Peelu trees — a natural shield against storms and the sea

Environmentalists call for planting Salvadora persica trees in Karachi, rest of Sindh’s coastal belt


Sameer Mandhro August 10, 2020

KARACHI:

Mangroves have long been hailed for protecting Sindh’s coastal areas against raging storms, battering waves and even tsunamis. However, this strip of waning shields, in the aftermath of pollution, illegal logging and badly managed irrigation, may now be fortified by Salvadora persica, an ‘ugly-looking’ tree indigenous to Karachi and other coastal regions of Sindh.

More commonly referred to as Peelu or Khaber in the local vernacular, Salvadora persica has drawn environmentalists’ attention of late, given its ability to withstand calamities like cyclones and tsunamis. As a result, environmentalists have been calling for the tree’s large-scale plantation in Karachi to minimise the risk of future natural disasters.

According to Masood Lohar, the former country manager of the United Nations Development Programme’s GEF Small Grants Programme, who is now leading the Grassroot Climate Action Network in Pakistan, “Karachi is at risk of tsunamis [and] mangroves are not a strong enough shield to save the city.”

Talking to The Express Tribune, he stressed that at least one million Salvadora persica trees needed to be planted in the metropolis and by the country’s beaches so that they were resilient to tsunamis and cyclones.

“I advise authorities to plant this tree on islands and beaches,” he urged. “Sea View, in particular, is more exposed to disasters than other parts of Sindh’s coastal belt, but this tree must be planted all along the belt.”

He went on to suggest that people may plant Salvadora persica in their homes and offices and even offered to provide free seeds for the purpose.

“Besides, the [local] government can plant it along Sharae Faisal,” he said, adding that it was being planted in abundance in Kaka Pir, Shams Pir, Manora island and other places.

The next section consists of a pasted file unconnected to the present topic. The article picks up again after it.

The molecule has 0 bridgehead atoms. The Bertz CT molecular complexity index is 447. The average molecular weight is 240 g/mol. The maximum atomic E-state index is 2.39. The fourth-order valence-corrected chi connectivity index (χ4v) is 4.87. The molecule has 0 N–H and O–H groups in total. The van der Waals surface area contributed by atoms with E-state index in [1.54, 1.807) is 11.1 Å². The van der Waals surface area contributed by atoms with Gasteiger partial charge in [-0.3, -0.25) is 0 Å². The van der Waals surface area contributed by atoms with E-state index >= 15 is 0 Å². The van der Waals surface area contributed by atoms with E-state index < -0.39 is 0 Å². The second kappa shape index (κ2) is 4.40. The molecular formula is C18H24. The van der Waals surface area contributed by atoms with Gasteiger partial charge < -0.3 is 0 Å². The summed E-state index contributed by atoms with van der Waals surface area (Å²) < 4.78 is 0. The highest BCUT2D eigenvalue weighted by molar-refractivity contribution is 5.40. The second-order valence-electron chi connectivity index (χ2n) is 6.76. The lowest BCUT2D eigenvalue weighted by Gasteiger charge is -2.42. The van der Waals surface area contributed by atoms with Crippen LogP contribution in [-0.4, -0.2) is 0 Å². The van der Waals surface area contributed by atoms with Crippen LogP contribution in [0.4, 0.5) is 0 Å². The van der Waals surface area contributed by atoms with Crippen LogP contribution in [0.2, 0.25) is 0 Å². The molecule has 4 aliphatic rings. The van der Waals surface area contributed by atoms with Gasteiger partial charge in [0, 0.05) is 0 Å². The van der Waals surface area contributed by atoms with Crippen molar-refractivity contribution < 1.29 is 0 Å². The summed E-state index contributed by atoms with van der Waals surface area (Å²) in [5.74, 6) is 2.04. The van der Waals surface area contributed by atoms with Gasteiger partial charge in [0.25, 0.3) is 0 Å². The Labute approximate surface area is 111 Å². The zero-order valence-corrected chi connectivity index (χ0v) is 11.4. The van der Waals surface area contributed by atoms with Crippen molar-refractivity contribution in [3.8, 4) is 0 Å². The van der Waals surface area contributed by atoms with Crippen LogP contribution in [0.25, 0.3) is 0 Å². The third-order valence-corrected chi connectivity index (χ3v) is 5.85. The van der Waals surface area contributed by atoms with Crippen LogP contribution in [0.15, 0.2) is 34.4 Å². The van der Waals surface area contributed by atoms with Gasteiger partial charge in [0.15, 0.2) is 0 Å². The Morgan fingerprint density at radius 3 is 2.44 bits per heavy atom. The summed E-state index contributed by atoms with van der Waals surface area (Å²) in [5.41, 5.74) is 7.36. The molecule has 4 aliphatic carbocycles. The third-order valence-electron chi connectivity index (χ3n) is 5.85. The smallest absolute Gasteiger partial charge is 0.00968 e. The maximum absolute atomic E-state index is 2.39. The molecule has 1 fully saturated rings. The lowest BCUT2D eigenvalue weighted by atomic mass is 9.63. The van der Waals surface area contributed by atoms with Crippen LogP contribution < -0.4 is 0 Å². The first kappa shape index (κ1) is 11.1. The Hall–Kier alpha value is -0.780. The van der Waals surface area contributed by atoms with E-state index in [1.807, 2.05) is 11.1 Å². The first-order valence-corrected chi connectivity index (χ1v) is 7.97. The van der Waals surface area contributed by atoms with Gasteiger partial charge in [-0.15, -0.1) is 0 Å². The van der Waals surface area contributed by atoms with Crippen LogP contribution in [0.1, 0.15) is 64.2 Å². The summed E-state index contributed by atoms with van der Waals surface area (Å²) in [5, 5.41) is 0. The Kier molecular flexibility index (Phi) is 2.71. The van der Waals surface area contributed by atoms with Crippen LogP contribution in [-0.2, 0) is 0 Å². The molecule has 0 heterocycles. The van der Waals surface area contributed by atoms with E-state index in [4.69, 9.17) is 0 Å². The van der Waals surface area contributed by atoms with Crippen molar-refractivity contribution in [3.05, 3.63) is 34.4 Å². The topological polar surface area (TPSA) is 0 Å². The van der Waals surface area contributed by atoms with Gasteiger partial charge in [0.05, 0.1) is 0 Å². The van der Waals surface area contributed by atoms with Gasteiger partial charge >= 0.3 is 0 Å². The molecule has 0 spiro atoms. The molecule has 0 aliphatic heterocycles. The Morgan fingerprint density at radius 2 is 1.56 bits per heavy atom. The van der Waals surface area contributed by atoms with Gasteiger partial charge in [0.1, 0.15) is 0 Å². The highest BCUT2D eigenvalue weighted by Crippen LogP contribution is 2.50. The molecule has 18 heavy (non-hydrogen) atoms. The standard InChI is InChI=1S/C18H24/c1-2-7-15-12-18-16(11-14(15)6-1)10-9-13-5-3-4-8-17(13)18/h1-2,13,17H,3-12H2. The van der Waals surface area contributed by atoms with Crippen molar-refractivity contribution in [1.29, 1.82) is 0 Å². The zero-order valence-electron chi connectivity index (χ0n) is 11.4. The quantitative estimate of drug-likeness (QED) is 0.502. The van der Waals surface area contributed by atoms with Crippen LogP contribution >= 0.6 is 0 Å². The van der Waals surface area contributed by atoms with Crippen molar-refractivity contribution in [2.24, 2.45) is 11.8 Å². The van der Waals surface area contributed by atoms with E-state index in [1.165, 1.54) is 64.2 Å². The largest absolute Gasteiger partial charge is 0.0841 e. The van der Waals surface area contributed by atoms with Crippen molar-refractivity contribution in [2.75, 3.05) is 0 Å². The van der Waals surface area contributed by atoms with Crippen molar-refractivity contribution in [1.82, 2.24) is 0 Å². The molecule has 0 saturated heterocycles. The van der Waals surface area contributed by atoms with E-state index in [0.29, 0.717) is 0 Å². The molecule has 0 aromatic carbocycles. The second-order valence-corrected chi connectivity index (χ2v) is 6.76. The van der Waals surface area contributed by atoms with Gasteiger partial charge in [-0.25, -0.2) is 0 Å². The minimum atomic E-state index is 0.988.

Useful but ugly

Forest department officials, however, suggest otherwise.

While admitting its medicinal qualities and ability to offer protection against cyclones and tsunamis, a senior forest department official remarked, “I do not recommend [planting] it in the city. It’s an ugly tree,” adding that its plantation may only be limited to the coastal belt.

He pointed out, however, that its roots were commonly used as miswak [a tooth-cleaning stick] and exported to countries in the Middle East.

Along similar lines, Karachi social forestry conservator Abdul Jabbar Kazi pointed out that Salvadora persica was not an ornamental tree and that Karachi lacked the space to accommodate trees of such grand sizes.

“But it is highly recommended [to plant it] in coastal areas,” he said, adding that the Malir riverbank was an ideal location to plant it.

Speaking with a broader perspective, he noted that indigenous trees, like Salvadora persica, attracted fauna that had gone missing and advised that people opted for “planting such trees so that the city can regain its lost natural beauty and glory.”

What is Salvadora persica?

Salvadora persica is a large medicinal tree, famous for being the source of miswak. Suitable for plantation in saline regions, it curbs soil erosion and sea intrusion.

Once, Sindh’s coastal belt, especially Badin and Thatta districts, had the tree in abundance but they were uprooted between 2004 and 2006. According to Lohar, “This is the ideal season to replant them.” They may be planted until the middle of November.

“We are actually working on planting high-value trees and plants like moringa and fig (Injeer). This is a good time for plantation,” he commented.

Published in The Express Tribune, August 10th, 2020.


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